SAO PAULO • New doubts gathered on Tuesday over the Copa America five days from kick-off, as Brazil's Supreme Court agreed to consider blocking the tournament and the Brazilian team's players said they were against holding it.
Organisers are battling the odds to pull off the South American football championship this year despite the Covid-19 pandemic.
It has forced them into a last-minute search for an emergency host country that ended with last week's controversial choice of Brazil, which has been hit hard by the coronavirus with more than 475,000 deaths, second only to the United States.
Experts warn the country is facing a new surge of infections that a major international sports tournament could exacerbate.
Brazil's Supreme Court said it would rule today on requests - brought by national metalworkers' union CNTM and by opposition Congressman Julio Delgado and his Brazilian Socialist Party (PSB) - to block the 10-nation tournament, which is scheduled to open on Sunday and run till July 10.
Chief Justice Luiz Fux said given the "exceptional nature of the case", he had decided to have the full 11-member court take up the matter in an extraordinary virtual session.
Hours later, Brazil's national team players said they were against holding the tournament, but put to rest rumours that they were planning a boycott.
"We are against organising the Copa America, but we will never say no to the Brazilian national team," the players said in a joint statement that was released shortly after they beat Paraguay 2-0 in a World Cup qualifier to maintain their perfect start with 18 points from six matches.
"We have a mission to accomplish in the historic green and yellow jersey of the five-time world champions."
The team, as well as coach Tite, were reportedly caught off guard by news the tournament would be held in Brazil. They are due to kick off the tournament against Venezuela on Sunday.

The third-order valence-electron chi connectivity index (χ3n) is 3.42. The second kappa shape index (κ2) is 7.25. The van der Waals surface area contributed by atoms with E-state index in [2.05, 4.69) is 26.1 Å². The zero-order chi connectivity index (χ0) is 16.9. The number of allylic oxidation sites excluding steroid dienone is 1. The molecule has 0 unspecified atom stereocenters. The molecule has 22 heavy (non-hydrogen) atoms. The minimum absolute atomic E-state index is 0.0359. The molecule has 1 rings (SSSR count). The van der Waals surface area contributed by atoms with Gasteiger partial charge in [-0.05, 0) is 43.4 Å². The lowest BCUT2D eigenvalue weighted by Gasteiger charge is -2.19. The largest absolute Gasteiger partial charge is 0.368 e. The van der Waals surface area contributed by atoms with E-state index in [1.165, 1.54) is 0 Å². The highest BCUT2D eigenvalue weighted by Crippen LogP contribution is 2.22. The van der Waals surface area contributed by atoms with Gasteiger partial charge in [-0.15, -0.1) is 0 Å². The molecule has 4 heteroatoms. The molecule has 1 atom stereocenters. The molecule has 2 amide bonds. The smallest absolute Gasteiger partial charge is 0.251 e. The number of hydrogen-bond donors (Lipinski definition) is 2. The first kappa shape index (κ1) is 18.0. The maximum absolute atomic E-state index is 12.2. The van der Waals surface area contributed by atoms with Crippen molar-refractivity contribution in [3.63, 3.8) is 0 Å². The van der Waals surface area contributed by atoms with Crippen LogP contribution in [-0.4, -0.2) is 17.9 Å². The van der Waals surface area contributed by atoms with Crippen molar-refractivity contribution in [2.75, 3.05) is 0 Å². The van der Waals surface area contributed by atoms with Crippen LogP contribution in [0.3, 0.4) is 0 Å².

"We are dissatisfied with (South American football confederation) Conmebol's handling of the Copa America," they said. "Recent events lead us to believe the process of organising the tournament will be inadequate."
Already delayed by 12 months, the Copa was originally due to be hosted by Colombia and Argentina - the two teams drew 2-2 in their World Cup qualifier on Tuesday.
However, the former fell through because of violent anti-government protests, and the latter because of a surge of Covid-19 cases.
Cities in Brazil - Brasilia, Goiania, Cuiaba and Rio de Janeiro - slated to host Copa America matches.
With the clock ticking, Brazil was picked as replacement host by Conmebol.
Officials have said matches will be held without fans, with mandatory Covid-19 testing for teams every 48 hours, restrictions on their movement and chartered flights to carry them to matches in the four host cities of Brasilia, Goiania, Cuiaba and Rio de Janeiro.
Brazil's health ministry backed down on Monday from plans to require all players, coaches and staff to be vaccinated.
Health Minister Marcelo Queiroga said it was too late to ensure immunity and that post-vaccine side effects "could compromise players' performance".
AGENCE FRANCE-PRESSE, REUTERS